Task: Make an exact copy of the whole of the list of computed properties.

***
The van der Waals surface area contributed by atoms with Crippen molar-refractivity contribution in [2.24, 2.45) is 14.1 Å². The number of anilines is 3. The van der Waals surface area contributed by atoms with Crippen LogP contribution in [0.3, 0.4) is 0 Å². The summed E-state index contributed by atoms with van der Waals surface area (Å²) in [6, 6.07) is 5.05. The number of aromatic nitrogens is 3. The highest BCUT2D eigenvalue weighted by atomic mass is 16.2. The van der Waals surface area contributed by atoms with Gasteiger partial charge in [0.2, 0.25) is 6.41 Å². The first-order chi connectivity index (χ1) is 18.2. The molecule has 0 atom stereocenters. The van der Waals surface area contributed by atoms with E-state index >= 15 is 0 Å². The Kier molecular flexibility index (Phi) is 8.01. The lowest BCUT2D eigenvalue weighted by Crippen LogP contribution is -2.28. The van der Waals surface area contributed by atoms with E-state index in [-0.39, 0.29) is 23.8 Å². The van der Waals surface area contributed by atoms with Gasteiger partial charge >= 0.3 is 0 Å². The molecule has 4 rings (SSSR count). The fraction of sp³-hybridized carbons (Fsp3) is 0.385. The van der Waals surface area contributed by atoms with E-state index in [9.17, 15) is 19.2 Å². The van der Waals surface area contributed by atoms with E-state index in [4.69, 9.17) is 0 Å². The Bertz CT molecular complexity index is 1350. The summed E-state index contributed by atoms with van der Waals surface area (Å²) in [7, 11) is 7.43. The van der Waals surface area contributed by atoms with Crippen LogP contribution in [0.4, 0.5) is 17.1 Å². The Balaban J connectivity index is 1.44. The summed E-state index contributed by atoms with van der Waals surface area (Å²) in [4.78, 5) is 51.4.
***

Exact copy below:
The van der Waals surface area contributed by atoms with Crippen molar-refractivity contribution in [2.24, 2.45) is 14.1 Å². The number of anilines is 3. The van der Waals surface area contributed by atoms with Crippen LogP contribution in [0.3, 0.4) is 0 Å². The summed E-state index contributed by atoms with van der Waals surface area (Å²) in [6, 6.07) is 5.05. The number of aromatic nitrogens is 3. The highest BCUT2D eigenvalue weighted by atomic mass is 16.2. The van der Waals surface area contributed by atoms with Gasteiger partial charge in [0.2, 0.25) is 6.41 Å². The first-order chi connectivity index (χ1) is 18.2. The molecule has 0 atom stereocenters. The van der Waals surface area contributed by atoms with E-state index >= 15 is 0 Å². The Kier molecular flexibility index (Phi) is 8.01. The lowest BCUT2D eigenvalue weighted by Crippen LogP contribution is -2.28. The van der Waals surface area contributed by atoms with E-state index in [-0.39, 0.29) is 23.8 Å². The van der Waals surface area contributed by atoms with Gasteiger partial charge >= 0.3 is 0 Å². The molecule has 4 rings (SSSR count). The fraction of sp³-hybridized carbons (Fsp3) is 0.385. The van der Waals surface area contributed by atoms with E-state index in [9.17, 15) is 19.2 Å². The van der Waals surface area contributed by atoms with E-state index in [4.69, 9.17) is 0 Å². The Bertz CT molecular complexity index is 1350. The summed E-state index contributed by atoms with van der Waals surface area (Å²) in [7, 11) is 7.43. The van der Waals surface area contributed by atoms with Crippen LogP contribution in [0.4, 0.5) is 17.1 Å². The Balaban J connectivity index is 1.44. The summed E-state index contributed by atoms with van der Waals surface area (Å²) in [4.78, 5) is 51.4.